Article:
I use Instagram for Casting Across. It is a great way to promote the website, share the work of those I collaborate with, and see some amazing fly fishing pictures. I am not a professional photographer, and I am far, far from a professional marketer. There are strategies and techniques out there for gaining an audience – gaining followers on Instagram. Some are clever and some have the subtlety of an AOL compact disc mailing campaign.
My favorite (insert sarcasm emoji here) is the faceless, generically named “SuperFlyFishing#1” page.
You’ve seen him… her… it. They like your photos. They follow you. They comment something to the effect of “great pic! come check out our page.” Then, like a stray piece of tippet in the wind, they’re gone.
Don’t get me wrong: I’m not personally offended. This isn’t about getting or retaining some quasi-robotic Instagram hearts. I don’t even feel particularly compelled to police this little postage-stamp-sized corner of the internet.
I just find it obnoxious.
Why? For one, I like creativity. I literally like creative pictures on Instagram. These accounts are the Insta-quivalent of a shopping mall art gallery. It has all the personality of a gray rainbow trout on a stringer the day after the hatchery truck dumped it in a pond.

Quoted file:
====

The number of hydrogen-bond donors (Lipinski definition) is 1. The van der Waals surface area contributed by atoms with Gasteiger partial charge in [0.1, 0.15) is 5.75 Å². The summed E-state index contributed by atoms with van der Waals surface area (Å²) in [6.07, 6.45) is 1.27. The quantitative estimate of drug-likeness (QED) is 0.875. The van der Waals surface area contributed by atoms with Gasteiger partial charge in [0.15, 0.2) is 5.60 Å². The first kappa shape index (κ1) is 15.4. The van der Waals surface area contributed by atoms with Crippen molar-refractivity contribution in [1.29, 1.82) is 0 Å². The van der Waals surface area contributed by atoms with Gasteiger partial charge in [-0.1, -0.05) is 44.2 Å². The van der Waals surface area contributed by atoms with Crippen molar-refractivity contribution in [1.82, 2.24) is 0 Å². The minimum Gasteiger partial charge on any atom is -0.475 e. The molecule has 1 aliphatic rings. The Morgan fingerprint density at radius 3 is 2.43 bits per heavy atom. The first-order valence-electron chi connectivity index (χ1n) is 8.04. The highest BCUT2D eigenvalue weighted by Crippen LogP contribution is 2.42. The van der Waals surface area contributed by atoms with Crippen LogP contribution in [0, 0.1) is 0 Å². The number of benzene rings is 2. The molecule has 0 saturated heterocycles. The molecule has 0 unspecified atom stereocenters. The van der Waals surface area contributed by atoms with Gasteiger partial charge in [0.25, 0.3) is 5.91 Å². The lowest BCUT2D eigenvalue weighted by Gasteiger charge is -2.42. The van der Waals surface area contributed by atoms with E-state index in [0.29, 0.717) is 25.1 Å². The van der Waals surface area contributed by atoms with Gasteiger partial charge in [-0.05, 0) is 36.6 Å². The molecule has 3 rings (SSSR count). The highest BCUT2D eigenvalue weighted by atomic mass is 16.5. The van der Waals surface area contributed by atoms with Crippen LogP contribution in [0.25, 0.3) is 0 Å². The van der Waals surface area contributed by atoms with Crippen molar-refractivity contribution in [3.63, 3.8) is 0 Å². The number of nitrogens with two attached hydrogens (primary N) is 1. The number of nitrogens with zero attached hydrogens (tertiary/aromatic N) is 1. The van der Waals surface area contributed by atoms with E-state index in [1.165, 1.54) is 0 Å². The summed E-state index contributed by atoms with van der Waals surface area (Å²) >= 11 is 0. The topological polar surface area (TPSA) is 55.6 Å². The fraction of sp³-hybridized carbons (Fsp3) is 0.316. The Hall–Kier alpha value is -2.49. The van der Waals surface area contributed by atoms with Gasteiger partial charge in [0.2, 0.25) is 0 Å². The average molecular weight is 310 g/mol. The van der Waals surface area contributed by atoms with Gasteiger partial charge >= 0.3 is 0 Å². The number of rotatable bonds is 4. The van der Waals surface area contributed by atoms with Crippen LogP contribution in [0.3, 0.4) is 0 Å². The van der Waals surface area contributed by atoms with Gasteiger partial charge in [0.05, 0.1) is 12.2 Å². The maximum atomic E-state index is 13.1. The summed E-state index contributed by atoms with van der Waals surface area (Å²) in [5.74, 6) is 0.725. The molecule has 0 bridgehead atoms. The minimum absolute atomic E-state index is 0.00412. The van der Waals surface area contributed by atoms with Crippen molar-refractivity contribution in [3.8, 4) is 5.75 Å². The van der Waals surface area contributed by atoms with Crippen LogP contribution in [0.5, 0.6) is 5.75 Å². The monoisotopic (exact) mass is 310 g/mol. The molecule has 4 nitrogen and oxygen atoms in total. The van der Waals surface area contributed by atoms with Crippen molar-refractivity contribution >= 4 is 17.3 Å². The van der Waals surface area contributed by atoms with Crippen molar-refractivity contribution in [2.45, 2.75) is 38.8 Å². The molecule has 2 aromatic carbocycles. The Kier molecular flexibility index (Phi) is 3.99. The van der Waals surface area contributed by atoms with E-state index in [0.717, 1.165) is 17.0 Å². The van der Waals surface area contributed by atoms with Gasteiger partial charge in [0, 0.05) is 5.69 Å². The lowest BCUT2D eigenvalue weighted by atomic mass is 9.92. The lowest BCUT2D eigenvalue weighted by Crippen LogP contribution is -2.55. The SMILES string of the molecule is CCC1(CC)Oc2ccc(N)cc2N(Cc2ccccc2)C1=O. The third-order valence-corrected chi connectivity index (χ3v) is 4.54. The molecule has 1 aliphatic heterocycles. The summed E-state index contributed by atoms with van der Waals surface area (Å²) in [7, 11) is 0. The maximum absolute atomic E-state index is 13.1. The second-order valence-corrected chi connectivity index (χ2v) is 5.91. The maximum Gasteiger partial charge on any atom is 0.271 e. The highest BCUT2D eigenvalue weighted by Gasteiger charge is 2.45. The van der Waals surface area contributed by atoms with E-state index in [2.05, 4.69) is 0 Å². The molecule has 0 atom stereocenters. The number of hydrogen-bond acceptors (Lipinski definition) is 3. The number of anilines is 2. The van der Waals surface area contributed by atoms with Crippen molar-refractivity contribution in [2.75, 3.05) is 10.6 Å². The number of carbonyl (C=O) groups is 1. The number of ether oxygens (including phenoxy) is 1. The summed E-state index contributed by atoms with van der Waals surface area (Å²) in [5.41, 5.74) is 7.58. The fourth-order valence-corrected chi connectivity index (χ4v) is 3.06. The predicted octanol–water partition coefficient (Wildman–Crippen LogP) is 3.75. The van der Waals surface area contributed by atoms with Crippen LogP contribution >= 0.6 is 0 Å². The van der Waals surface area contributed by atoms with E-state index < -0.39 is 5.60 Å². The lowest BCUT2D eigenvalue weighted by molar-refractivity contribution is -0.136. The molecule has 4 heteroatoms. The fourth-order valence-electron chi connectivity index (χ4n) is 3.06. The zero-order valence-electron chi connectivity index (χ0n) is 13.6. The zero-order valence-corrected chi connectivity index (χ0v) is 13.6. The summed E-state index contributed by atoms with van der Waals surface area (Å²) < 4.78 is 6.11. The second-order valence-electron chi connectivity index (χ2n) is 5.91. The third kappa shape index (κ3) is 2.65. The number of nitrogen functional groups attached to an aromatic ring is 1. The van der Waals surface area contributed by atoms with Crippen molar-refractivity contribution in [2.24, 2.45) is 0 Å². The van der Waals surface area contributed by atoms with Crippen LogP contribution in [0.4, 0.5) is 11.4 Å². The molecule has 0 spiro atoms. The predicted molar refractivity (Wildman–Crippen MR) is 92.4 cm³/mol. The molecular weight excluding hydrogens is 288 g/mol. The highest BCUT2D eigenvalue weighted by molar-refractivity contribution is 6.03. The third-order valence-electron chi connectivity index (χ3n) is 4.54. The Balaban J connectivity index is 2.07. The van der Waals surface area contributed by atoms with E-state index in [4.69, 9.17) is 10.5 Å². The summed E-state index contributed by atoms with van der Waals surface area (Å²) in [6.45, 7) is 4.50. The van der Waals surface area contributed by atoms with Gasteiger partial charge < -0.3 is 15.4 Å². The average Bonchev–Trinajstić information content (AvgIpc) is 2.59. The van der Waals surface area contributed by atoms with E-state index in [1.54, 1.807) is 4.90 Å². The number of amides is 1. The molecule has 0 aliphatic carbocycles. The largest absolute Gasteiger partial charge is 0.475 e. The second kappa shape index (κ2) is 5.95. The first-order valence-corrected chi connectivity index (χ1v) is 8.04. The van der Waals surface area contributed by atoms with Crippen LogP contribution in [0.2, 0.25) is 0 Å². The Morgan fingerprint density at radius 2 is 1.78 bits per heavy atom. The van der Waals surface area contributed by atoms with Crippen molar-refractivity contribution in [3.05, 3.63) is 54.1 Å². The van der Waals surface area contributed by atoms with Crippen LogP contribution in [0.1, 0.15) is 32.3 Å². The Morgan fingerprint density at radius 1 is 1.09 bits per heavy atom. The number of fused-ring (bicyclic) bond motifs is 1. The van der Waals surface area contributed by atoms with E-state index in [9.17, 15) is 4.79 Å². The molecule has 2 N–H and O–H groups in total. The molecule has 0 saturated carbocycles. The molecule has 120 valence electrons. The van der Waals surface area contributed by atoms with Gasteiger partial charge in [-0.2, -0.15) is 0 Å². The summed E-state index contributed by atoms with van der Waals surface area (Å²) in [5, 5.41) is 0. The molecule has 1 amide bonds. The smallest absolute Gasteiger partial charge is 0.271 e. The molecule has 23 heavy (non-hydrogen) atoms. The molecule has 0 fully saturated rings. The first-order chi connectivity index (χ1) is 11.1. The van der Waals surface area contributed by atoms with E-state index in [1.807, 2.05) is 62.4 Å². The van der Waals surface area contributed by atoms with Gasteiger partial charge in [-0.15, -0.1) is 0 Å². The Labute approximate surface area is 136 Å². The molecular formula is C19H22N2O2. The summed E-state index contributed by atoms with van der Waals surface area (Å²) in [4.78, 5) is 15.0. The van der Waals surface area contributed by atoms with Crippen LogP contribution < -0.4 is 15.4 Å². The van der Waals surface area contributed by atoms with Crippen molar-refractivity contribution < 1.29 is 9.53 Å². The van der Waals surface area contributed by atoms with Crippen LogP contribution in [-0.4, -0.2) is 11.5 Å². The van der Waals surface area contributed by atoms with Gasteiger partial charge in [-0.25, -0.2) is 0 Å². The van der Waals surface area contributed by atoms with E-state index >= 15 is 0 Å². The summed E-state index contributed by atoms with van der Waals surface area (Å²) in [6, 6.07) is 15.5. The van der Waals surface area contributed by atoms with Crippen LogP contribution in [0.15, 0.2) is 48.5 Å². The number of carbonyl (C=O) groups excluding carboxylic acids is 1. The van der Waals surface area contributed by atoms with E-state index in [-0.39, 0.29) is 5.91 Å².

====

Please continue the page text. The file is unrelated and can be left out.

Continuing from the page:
How can you tell if an account is one such repository of droll? What will you see? Probably some of the following:
- Flatbrim kid with a huge bass and a swimbait (wait… I thought this was #1FlyFishingPage…)
- That video of the brown trout jumping and eating a mayfly
- Stolen April Vokey pictures
- A follower-submitted picture of a big stocker, bleeding from the gills on the grass (probably some overexposure, for good measure)
- Bikini shots
- A lot of posts from a similar spammy account that has gone silent
I know that the value of anything digital is marginal. I think the hivemind behind these accounts do as well. “Get enough likes,” they think, “and the Bitcoin will be flowing like milk and honey!” I don’t think it works that way. But apparently some are convinced that it does. Just don’t drag my precious data down on your fool’s crusade.
Following, liking, and subscribing to something on the internet is like buying bass poppers from WalMart. Mostly what you get is cheap, but every once in a while you’ll get something that will surprise you. But that doesn’t mean there isn’t a higher standard. We should demand better of those who put pictures of fish and sunsets and reels and kittens online.
So the next time you get a follow, a handful of likes, and a please follow me pretty pretty please from one of these aesthetic angling animatrons, just swipe left. Or right. Or down. Or however you just say no.
… but don’t forget to follow Casting Across! No robots here. I promise.